The carob was once used as a measure for weighing gold

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The carob (Latin name Ceratonia siliqua) is a Mediterranean evergreen native to Syria and Palestine. Today it is grown all over the world. There are croissants everywhere. Travelers and colonizers carried it and planted it along the way. The carob is easily grown. It does not require much attention. It bears plenty of fruit. The carob survived. It is further expanded with lemon, fig, olive.
Legend has it that St. John the Baptist fed carob in the desert. The horn is known in German as Johannisbrot (John’s Bread).
When the carob matures it has the form of a brown pods. Carob seeds always have 0.18 grams. In ancient times it was used as a measure for weighing gold (better known as carat). The carob really has value as gold.
Why you need to consume carob
You can use croissant in sweet and savory dishes. It is an excellent diuretic, has a beneficial effect on digestion and reduces appetite. It lowers cholesterol, protects against toxins, helps to boost immunity and prevent allergies, abounds in carbohydrates, riboflavin, potassium and calcium.
In smaller quantities it contains vitamins B and E, iron, magnesium, phosphorus, manganese and selenium. It contains tannins and gallic acid, which has antiseptic, antibacterial, antioxidant and antiviral properties. It is rich in polyphenols that protect the heart and blood vessels.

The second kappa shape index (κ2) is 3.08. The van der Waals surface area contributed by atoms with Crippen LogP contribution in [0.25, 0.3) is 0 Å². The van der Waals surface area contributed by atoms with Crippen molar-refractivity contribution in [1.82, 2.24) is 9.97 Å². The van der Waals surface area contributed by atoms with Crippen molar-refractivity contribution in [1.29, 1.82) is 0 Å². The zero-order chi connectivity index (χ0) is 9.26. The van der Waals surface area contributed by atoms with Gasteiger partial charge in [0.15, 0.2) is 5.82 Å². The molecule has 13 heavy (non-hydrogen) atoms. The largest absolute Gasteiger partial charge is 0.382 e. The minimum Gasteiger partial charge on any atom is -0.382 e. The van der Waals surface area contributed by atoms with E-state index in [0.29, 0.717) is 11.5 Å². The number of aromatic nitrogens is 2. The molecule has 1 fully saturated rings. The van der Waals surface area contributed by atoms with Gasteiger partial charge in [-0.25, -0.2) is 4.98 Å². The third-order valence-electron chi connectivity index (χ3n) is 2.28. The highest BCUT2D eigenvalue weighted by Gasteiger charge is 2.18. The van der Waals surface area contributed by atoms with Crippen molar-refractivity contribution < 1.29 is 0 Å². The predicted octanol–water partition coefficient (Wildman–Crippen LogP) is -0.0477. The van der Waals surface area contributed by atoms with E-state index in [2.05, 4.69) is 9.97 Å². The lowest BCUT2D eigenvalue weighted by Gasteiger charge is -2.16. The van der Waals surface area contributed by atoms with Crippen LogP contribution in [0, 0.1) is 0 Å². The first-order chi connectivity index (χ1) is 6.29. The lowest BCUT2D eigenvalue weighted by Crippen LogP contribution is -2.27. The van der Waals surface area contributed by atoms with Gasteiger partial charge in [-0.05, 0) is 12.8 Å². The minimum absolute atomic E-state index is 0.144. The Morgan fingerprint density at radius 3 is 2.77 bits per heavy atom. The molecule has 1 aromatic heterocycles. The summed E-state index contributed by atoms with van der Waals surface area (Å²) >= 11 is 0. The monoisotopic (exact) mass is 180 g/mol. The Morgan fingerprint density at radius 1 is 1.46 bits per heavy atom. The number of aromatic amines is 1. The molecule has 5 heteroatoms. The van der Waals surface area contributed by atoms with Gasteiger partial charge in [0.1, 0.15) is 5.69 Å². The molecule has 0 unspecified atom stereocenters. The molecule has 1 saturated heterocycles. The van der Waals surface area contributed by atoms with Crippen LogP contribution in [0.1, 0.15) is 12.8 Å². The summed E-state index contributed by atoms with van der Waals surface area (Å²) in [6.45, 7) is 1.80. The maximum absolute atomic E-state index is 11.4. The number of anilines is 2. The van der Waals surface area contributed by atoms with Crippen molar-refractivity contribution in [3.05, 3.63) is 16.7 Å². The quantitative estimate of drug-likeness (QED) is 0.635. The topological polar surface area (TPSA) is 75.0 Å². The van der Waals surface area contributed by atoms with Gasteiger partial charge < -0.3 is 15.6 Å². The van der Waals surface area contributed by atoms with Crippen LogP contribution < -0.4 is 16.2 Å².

The carob is unfairly neglected. Still, in locations where growing enthusiasts gather the carob fruits. They are used to make classic brandy, grind carob and produce carob flour.
You can use it in cakes, biscuits, breads, hot drinks, brandies, compotes, spreads, salads, pastries. It is used in cakes instead of cocoa powder. Because of its sweetness, it is used instead of a portion of sugar.
The carob goes well with apples, raisins, figs, nuts and almonds. It is often used as a filling for dough and strudel. Some say it’s like chocolate or at least a healthy and interesting alternative to chocolate desserts.
The carob legume can be ground raw and toasted. The seeds are great for thickening. They are used for making creams and puddings.
The Italians used the seeds to make crowns. The Israelis have a festival dedicated to carob. In Croatia it is mostly found on the island of Solta (near Split).
If you ever come across beautiful carob trees, do not bypass them. Pick up those valuable, healthy pods. Bite them instead of the usual sweets!

Avocado and carob mousse

Ingredients, for one larger or two medium containers:
• 1 ripe avocado
• 3-4 tablespoons of carob flour
• 1 tablespoon of honey, agave or maple syrup (you can use stevia)
• 2 tablespoons of almond or other milk
• Spices as desired
Cut the avocado. Remove the stone. Spoon the contents with a spoon. Put the avocado and sweetener you choose in the blender. Mix briefly. Add sifted carob and almond milk. You can add some spice or extract – vanilla, orange, ginger, cinnamon. Optionally add a tablespoon of some liqueur.
Decorate as desired. Refrigerate in the refrigerator. Serve.

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